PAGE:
Stop me if you’ve heard this one before: a grizzled father clashes with a troubled detective as they search for the former’s missing daughter in the dead of winter, in this thriller from a Canadian director. You’re stopping me? Great.
We’re not talking about Denis Villenueve’s strikingly moody, logically suspect Prisoners, though, but Atom Egoyan’s similarly titled and thoroughly lunkheaded The Captive.
Before the opening credits have ended, we meet not only the captive herself, a teenage girl named Cassandra (Alexia Fast), but her captor, Mika (Kevin Durand), a preening real estate developer with a suitably pervy mustache. It’s been eight years since Cassandra’s abduction near Niagara Falls, but Mika has only recently begun taunting her estranged parents, Matthew (Ryan Reynolds) and Tina (Mireille Enos), covertly broadcasting their renewed anguish for an unseen audience and still stumping the authorities, chief among them Detectives Dunlop (Rosario Dawson) and Cornwall (Scott Speedman).
For Egoyan (The Sweet Hereafter), mysteries involving grief, guilt, obscured truth and voyeurism are his bread and butter. The past few years have seen a downward slide in quality, with Adoration and Where the Truth Lies proving to be overwrought retreads of his motifs and techniques in addition to the relatively anonymous Devil’s Knot. Only 2010’s Chloe delivered anything close to knowingly tawdry thrills; if only that weren’t too high a bar for The Captive to clear.
The cast is stranded in contrary versions of whatever this movie might have been. For Reynolds and Enos, it’s a chilly drama about grief and guilt, and they are adequately anguished whenever they’re given the spotlight. For Dawson and Speedman, it’s a tedious procedural reminiscent of ‘90s James Patterson adaptations and the like. (No movie should be able to evoke the forgettable Diane Lane vehicle, Untraceable, and yet…)
Then there’s the matter of Durand. A hulking character actor often relegated to sidekick and henchmen roles, he seems so immediately dastardly and arch that, had we not immediately known what became of Cassandra, one could easily imagine he’d tied her to a railroad track somewhere, surrounded by crates of lit dynamite. He’s in the late-period de Palma version of this story, enlisting co-conspirators to drug and kidnap key characters while he orchestrates laughably elaborate scenarios in which the police and parents remain oh-so frustratingly close to solving the case.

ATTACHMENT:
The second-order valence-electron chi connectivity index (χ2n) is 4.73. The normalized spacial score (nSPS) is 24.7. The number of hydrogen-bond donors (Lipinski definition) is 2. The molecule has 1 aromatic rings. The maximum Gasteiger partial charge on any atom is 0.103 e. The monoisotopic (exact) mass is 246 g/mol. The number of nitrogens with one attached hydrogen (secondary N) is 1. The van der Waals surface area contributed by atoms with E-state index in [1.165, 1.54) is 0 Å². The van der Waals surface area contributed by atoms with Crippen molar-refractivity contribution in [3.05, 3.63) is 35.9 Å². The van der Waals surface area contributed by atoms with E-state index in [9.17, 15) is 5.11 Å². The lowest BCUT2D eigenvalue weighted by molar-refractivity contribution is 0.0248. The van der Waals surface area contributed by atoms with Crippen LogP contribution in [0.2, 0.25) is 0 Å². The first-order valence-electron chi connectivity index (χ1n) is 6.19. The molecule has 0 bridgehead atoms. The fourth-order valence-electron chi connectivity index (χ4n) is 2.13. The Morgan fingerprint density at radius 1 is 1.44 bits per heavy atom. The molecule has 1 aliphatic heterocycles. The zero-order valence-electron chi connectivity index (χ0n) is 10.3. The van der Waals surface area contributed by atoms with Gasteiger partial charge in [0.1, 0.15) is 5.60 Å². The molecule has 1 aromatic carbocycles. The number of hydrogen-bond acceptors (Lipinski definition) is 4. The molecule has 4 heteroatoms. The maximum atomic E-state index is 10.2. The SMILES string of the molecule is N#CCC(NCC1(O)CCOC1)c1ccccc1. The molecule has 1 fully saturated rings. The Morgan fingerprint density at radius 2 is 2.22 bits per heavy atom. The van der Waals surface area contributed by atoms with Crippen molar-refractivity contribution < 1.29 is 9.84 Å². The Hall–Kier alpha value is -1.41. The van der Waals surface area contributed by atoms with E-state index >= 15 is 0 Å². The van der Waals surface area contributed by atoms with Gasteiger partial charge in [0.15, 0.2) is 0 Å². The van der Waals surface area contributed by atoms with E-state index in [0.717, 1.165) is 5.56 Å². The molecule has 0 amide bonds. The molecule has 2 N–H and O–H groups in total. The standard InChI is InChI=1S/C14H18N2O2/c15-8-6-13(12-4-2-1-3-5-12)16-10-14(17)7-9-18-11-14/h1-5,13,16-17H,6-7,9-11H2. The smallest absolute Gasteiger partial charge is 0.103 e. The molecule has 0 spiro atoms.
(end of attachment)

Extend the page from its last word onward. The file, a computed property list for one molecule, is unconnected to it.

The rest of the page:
It’s the kind of movie where Mika keeps a mirror beside his computer monitor for the explicit purpose of allowing the audience to see his every quivering smirk. (Even Stanley Tucci in The Lovely Bones thinks he should bring it down a notch.) It’s the kind of movie where full-grown fir trees are used as bread crumbs in broad daylight, or where culprits underline their personal relationship out loud as no supposedly familiar parties ever would, the kind of movie that offers exchanges like:
- Character 1: “He reminded me of someone from my past.”
- Character 2: “Well, this is the present.”
Perhaps worst of all, it squanders a potentially resonant motive along the lines of Chloe‘s meta-textual nods to our own need as viewers to get our kicks vicariously through storytelling.
So misguided are so many choices that it’s tempting to assume a sort of intentionally dissonant agenda on Egoyan’s part. Alas, by the end of The Captive, one wonders less about whether certain characters will survive this ordeal and more about whether certain careers can.
The Upside: Ryan Reynolds and Mireille Enos both give good cryface.
The Downside: Just about everything else.
On the Side: The French title is Captives, only furthering comparisons to Prisoners.